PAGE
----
Pregnancy doesn’t last forever. It’s ten months long, one month longer than anyone cared to tell me but, still, not forever. Like most things that yield a louder, more visible result, once it’s over, it is difficult to acknowledge the process for what it is. Mere moments after my son was born, before my pregnancy ended with the placenta slinking out like credits playing to an audience already collecting their things to leave, I immediately forgot how being pregnant felt. Well, either that or I was too busy trying to learn how to keep a helpless, tiny human alive, or I deliberately forgot so I could be someone who brags, “Oh, ya, I loOOOooved being pregnant.” One of the three. Regardless, it wasn’t until five months postpartum, when I read the daily journal I kept while pregnant that I began to remember how pregnancy felt before the arrival of the thing (read: baby) that made it all incredibly worth it. It’s a brilliant psychological trick necessary for the survival of our species, I suppose - make us forget so we do it all over again. It’s pregnancy amnesia.
I know I’m lucky to have been pregnant. It was thrilling performing the ultimate multitask a human can undertake, walking around while casually creating a new human under my skin. That is not mutually exclusive with it being surreal and, at times, feeling more akin to a hostile takeover than a symbiotic process. Now that it’s over, there’s little point in dwelling. But then I think about my sister-in-law and all the other pregnancy virgins out there, growing a human for the first time, confused and anxious as fuck, desperately trying to interpret every symptom (I mean, bleeding, cramping, craving pistachios are all, in the dark corners of the internet, a symptom of a healthy pregnancy AND a miscarriage AND some other medically terrifying scenario). She needs to hear the gory details and know she’s not alone. If you ask mom-me, I won’t be much help. My pregnancy journal, on the other hand, inked in black and blue staring up at me like a mysterious bruise, tells it like it really is.
Here’s how my pregnancy felt, according to my journal. Trigger warning, there’s leaky vaginas:
“Maternity leave starts AFTER pregnancy? I’m assuming a man came up with that.”
“Everything feels off now, including the fact that I’ve become a human 3D printer with no control over what comes out.”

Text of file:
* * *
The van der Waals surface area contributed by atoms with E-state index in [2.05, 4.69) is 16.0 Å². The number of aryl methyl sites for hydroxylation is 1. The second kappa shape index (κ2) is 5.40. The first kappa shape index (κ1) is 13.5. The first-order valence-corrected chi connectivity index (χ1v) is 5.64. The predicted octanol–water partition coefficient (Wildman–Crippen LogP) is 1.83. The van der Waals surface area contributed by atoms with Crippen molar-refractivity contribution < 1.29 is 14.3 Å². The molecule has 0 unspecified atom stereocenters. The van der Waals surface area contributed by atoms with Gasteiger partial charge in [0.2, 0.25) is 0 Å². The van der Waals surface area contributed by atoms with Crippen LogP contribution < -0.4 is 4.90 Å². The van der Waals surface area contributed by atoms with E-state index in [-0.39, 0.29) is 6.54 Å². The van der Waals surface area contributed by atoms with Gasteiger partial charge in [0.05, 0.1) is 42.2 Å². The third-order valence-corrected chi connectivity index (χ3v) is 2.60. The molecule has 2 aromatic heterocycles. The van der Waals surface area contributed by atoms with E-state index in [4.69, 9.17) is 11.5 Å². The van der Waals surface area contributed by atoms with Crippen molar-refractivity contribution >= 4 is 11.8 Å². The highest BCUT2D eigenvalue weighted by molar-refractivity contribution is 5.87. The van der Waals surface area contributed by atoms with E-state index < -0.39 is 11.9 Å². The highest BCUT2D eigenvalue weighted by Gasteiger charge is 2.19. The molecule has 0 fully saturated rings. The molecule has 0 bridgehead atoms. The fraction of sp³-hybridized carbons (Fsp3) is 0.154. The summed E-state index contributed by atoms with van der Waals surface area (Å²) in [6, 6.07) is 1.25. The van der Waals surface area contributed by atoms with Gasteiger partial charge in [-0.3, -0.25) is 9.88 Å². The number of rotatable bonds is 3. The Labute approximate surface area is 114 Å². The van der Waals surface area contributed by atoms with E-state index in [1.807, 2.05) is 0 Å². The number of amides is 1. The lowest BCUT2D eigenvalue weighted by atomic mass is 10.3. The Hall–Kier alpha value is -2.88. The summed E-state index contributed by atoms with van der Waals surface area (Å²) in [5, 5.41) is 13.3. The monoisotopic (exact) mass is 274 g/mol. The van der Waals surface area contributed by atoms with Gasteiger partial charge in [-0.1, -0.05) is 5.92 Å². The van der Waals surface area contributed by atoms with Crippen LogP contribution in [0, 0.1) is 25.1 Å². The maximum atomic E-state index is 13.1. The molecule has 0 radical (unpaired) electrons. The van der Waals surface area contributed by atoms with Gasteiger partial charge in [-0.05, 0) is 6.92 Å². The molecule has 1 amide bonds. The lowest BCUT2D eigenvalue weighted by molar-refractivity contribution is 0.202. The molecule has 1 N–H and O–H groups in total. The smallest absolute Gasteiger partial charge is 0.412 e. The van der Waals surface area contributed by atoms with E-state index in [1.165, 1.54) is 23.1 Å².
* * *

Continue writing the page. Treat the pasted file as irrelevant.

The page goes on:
“People keep asking “how am I feeling?” That’s nice. I hope it continues. [It doesn’t.] How am I feeling? I truly do not know how I feel. Grateful. Excited. Like someone else entirely. Sometimes high on hormones and, the next moment, feel incapable of moving forward with my day. If anything, I’m wiser now. I’ve learned an existential truth: I’m not in control. (Whether or not I chose to accept that is beside the point). I feel like the fetus is sucking the life out of me and I’m trying, unsuccessfully, to not resent it. I know, that’s not fair – it’s only a tiny, innocent, alien-looking life form living inside me slowly draining my body of its youth.”
“My vagina is leaking excessive amounts of unexplained fluids. “Don’t be alarmed” my male OB-GYN tells me. I wonder how calm he would be if his penis started spewing viscous discharge.”
“Why am I speaking in ‘trimesters’ like I’m in high school? I’m twenty-two weeks. I am? No, I’m still a 34-year-old woman, last time I checked. Plus, no one speaks in weeks if there are enough weeks to make a month. But apparently, the way I’ve conceptualized time until now isn’t going to cut it.”
“According to the pregnancy Apps, I am no longer intelligent enough to visualize measurements without highly gendered references to items from a grocery list. Is that iceberg lettuce or romaine? Apparently, it doesn’t matter.”
“Just ate two King Size KitKat bars. Now I know why they invented King size.”
“So tired. Is three naps a day too many? Not tired in an I-forgot-to-take-Melatonin way, more like the kind of tired when I wonder if I have an undiagnosed disease.”
“I can no longer sleep on my stomach. Suddenly, I empathize with stodgy old men with gigantic potbellies, a demographic I never thought I’d relate to.”
“People keep telling me to get my husband involved in the process. If I get him involved, does that mean we have to be near each other? If it’s OK, I’d rather be resentful: “remind me, why aren’t you the pregnant one?” Meanwhile he can think, “is it really that hard?” Then we can both pretend we aren’t thinking those things, as we carefully foster the ideal home environment that’s sure to mess up our little bundle of joy.”
“I just realized – I’m never alone. As soon as this baby’s out, I’m going for a walk – ALONE. Luckily, the extended orgasms are something to celebrate. And celebrate I will, every chance I get, even though the fetus never gives me any privacy. It’s difficult to masturbate with a fetus watching.”
“It’s almost over and everything is swollen, including my vagina. I didn’t even know that could swell. (It can definitely swell.)”
“I thought I was supposed to glow. If there’s a glisten, it’s just sweat. If anyone’s glowing, it’s my parents. “My daughter is pregnant!” They tell everyone, especially people who don’t care. Someone should tell them it’s not an accomplishment. If only I’d known lying on my back for three minutes was all it took to make my parents proud, I could have saved myself a lot of effort.”